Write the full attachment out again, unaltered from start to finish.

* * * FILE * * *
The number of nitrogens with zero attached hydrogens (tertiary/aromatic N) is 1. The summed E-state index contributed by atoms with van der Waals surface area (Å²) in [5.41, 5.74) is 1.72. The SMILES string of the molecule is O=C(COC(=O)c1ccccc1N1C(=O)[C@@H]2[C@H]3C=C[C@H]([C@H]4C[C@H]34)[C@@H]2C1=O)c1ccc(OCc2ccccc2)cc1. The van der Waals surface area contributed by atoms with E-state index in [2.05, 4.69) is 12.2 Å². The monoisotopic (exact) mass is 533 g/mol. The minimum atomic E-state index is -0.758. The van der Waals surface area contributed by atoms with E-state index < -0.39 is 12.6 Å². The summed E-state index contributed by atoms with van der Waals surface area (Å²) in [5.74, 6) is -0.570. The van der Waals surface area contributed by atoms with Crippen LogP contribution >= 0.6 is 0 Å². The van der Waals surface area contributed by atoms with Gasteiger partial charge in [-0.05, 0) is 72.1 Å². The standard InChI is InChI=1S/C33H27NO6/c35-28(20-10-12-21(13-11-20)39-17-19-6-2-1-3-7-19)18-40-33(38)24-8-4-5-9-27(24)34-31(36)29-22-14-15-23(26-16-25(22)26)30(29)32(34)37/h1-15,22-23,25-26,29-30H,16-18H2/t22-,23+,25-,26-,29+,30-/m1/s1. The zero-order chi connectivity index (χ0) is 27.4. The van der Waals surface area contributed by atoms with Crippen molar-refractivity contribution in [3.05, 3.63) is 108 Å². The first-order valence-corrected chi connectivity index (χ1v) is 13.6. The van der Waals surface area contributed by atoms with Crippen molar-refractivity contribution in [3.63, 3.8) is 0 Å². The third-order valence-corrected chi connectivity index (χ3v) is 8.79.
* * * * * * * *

The number of nitrogens with zero attached hydrogens (tertiary/aromatic N) is 1. The summed E-state index contributed by atoms with van der Waals surface area (Å²) in [5.41, 5.74) is 1.72. The SMILES string of the molecule is O=C(COC(=O)c1ccccc1N1C(=O)[C@@H]2[C@H]3C=C[C@H]([C@H]4C[C@H]34)[C@@H]2C1=O)c1ccc(OCc2ccccc2)cc1. The van der Waals surface area contributed by atoms with E-state index in [2.05, 4.69) is 12.2 Å². The monoisotopic (exact) mass is 533 g/mol. The minimum atomic E-state index is -0.758. The van der Waals surface area contributed by atoms with E-state index < -0.39 is 12.6 Å². The summed E-state index contributed by atoms with van der Waals surface area (Å²) in [5.74, 6) is -0.570. The van der Waals surface area contributed by atoms with Crippen LogP contribution >= 0.6 is 0 Å². The van der Waals surface area contributed by atoms with Gasteiger partial charge in [-0.05, 0) is 72.1 Å². The standard InChI is InChI=1S/C33H27NO6/c35-28(20-10-12-21(13-11-20)39-17-19-6-2-1-3-7-19)18-40-33(38)24-8-4-5-9-27(24)34-31(36)29-22-14-15-23(26-16-25(22)26)30(29)32(34)37/h1-15,22-23,25-26,29-30H,16-18H2/t22-,23+,25-,26-,29+,30-/m1/s1. The zero-order chi connectivity index (χ0) is 27.4. The van der Waals surface area contributed by atoms with Crippen molar-refractivity contribution in [3.05, 3.63) is 108 Å². The first-order valence-corrected chi connectivity index (χ1v) is 13.6. The van der Waals surface area contributed by atoms with Crippen molar-refractivity contribution in [3.63, 3.8) is 0 Å². The third-order valence-corrected chi connectivity index (χ3v) is 8.79.